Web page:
Several banks yesterday lowered their prime lending rate a full point to 14 percent, lowest in almost two years, prompting a brief stock market rally that fizzled by the late in the day.

After Bankers Trust of New York and Cleveland's AmeriTrust announced half point drops in the prime lending rate, charged on loans to their best customers, the Dow Jones average of 30 industrials surged almost 13 points by midafternoon, to just over the 800 mark.

By the market's close, the key industrial stock index had risen by just 4.38 to 792.43 in limited trading. "Things really faded very badly," said Richard McCabe, vice president and manager of market analysis for Merrill Lynch Pierce Fenner & Smith Inc.

The cuts in the prime rate followed Friday afternoon's decision by the Federal Reserve Board to cut the discount rate by a half point to 10 1/2 percent, the third time the rate the Fed charges banks for loans has been lowered in the past month.

As the two banks cut the prime rate to 14 percent, most leading money center banks cut their rates by a half point to 14 1/2 percent. Among the banks taking that step yesterday were Bank of America, Citibank, Continental Illinois, and First National Bank of Chicago.

Although Friday's discount rate drop pushed the Dow industrials up more than 11 points, the rate news seemed to wear thin on Wall Street, where most analysts are saying that the Fed actions are only a reflection of the magnitude of underlying poor economic conditions.

The early push, however, was strong enough to increase the price of more than 1,150 stocks on the New York Stock Exchange. About 400 stocks fell in price, while 365 were unchanged. The NYSE's composite index rose 0.21 to 59.75, as volume rose to 55.42 million shares, up sharply from 44.72 million shares traded Friday. With company management considering its response to a merger bid, Cities Service stock did not trade during the session.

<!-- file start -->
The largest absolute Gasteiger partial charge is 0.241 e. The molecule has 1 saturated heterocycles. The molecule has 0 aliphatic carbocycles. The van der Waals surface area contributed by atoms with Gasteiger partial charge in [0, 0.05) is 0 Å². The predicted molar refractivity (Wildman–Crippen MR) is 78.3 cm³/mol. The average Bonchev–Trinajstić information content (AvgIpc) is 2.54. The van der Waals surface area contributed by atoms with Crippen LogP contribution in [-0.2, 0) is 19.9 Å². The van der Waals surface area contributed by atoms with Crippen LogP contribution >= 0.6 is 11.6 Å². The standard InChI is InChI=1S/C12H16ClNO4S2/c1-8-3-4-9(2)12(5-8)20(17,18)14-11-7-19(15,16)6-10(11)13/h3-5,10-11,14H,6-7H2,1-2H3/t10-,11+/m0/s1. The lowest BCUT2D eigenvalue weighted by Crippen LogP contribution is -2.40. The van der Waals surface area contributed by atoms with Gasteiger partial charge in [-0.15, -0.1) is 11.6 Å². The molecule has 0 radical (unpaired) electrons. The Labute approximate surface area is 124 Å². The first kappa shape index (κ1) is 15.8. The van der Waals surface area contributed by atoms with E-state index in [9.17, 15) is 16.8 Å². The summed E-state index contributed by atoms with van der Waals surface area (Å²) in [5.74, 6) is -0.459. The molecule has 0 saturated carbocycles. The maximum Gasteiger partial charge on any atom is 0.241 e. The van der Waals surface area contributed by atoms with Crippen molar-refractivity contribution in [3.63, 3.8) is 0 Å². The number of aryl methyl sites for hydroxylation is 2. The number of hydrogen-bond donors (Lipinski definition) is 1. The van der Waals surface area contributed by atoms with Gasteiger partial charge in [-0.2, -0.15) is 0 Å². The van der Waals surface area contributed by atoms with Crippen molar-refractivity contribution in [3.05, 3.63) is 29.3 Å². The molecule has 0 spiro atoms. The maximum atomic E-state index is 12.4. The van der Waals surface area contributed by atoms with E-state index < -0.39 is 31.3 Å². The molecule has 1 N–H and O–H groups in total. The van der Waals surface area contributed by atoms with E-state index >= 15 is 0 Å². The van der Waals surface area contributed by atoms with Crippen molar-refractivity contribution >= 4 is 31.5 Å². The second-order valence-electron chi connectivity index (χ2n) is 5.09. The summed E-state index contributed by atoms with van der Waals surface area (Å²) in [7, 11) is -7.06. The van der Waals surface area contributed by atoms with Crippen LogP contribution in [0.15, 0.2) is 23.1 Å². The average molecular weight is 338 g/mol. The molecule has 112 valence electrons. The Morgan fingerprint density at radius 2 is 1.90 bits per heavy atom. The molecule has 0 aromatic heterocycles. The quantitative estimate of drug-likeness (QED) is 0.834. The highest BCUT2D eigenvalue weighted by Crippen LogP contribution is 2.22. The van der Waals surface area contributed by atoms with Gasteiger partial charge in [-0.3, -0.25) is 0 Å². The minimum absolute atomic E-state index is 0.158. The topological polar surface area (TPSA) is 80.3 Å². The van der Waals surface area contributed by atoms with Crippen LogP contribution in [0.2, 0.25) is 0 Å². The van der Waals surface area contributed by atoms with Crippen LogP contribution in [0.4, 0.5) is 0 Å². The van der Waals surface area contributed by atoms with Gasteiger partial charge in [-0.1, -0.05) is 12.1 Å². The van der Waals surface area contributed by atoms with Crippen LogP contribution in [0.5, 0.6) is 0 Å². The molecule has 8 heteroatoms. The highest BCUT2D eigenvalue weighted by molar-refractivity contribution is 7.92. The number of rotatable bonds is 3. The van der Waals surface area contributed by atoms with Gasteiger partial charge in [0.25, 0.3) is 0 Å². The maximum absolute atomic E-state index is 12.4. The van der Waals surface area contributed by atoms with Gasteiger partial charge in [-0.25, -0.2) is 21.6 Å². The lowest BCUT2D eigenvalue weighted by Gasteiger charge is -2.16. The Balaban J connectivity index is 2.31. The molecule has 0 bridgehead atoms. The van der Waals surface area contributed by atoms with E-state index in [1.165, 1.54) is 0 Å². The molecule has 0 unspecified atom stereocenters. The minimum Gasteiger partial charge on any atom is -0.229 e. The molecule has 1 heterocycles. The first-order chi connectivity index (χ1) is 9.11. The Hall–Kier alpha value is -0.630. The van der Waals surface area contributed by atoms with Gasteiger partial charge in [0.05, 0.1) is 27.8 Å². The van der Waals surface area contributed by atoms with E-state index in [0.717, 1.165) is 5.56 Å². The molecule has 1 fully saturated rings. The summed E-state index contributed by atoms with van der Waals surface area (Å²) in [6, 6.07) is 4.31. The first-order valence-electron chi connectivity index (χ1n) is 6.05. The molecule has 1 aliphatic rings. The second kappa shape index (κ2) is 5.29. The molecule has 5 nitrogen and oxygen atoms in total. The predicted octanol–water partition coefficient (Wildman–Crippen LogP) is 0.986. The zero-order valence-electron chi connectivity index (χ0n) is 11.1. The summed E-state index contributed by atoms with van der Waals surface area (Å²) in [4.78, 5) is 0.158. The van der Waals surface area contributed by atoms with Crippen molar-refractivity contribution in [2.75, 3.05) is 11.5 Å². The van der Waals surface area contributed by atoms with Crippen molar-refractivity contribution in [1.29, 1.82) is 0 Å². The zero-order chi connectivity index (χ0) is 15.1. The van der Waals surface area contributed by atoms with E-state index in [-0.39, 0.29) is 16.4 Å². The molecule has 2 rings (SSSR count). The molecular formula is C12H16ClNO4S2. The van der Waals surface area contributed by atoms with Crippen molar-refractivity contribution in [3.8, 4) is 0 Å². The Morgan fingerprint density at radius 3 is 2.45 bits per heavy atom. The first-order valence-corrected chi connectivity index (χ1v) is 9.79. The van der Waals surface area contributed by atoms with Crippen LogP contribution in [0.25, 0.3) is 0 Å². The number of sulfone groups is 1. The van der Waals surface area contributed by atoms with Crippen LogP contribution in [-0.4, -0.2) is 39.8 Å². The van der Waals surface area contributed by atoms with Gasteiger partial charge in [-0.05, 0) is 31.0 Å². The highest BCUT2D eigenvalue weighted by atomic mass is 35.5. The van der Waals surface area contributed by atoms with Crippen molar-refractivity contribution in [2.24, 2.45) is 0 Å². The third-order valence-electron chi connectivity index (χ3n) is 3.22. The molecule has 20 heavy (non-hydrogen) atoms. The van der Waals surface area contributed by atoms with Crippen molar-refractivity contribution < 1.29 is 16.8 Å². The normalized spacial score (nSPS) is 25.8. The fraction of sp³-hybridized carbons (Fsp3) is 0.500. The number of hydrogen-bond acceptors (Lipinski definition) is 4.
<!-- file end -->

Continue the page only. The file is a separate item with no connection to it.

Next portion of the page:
On the bond market, which began to pick up Friday after the discount rate news, trading was moderate, with bond sales at $35 million, up over 10 percent from Friday. Corporate issues were sharply up yesterday morning, but fell off by late afternoon, with many bonds leveling off at Friday's rates.

In addition, yesterday's Treasury auction produced the lowest rate on three- and six-month bills in two years.

Nationwide turnover in NYSE-listed issues, including trades in those stocks on regional exchanges and in the over-the-counter market, totaled 66.25 million shares.

Standard & Poor's index of 400 industrials gained 0.12 to 115.74, and S&P's 500-stock composite index was up 0.24 at 104.09.

The American Stock Exchange market value index rose by 0.73 to 238.27, as volume dipped to 4 million shares, down from 5.8 million on Friday. The average share price was up 3 cents, while 322 stocks advanced and 206 declined. The NASDAQ composite index was up 0.54 to 159.69.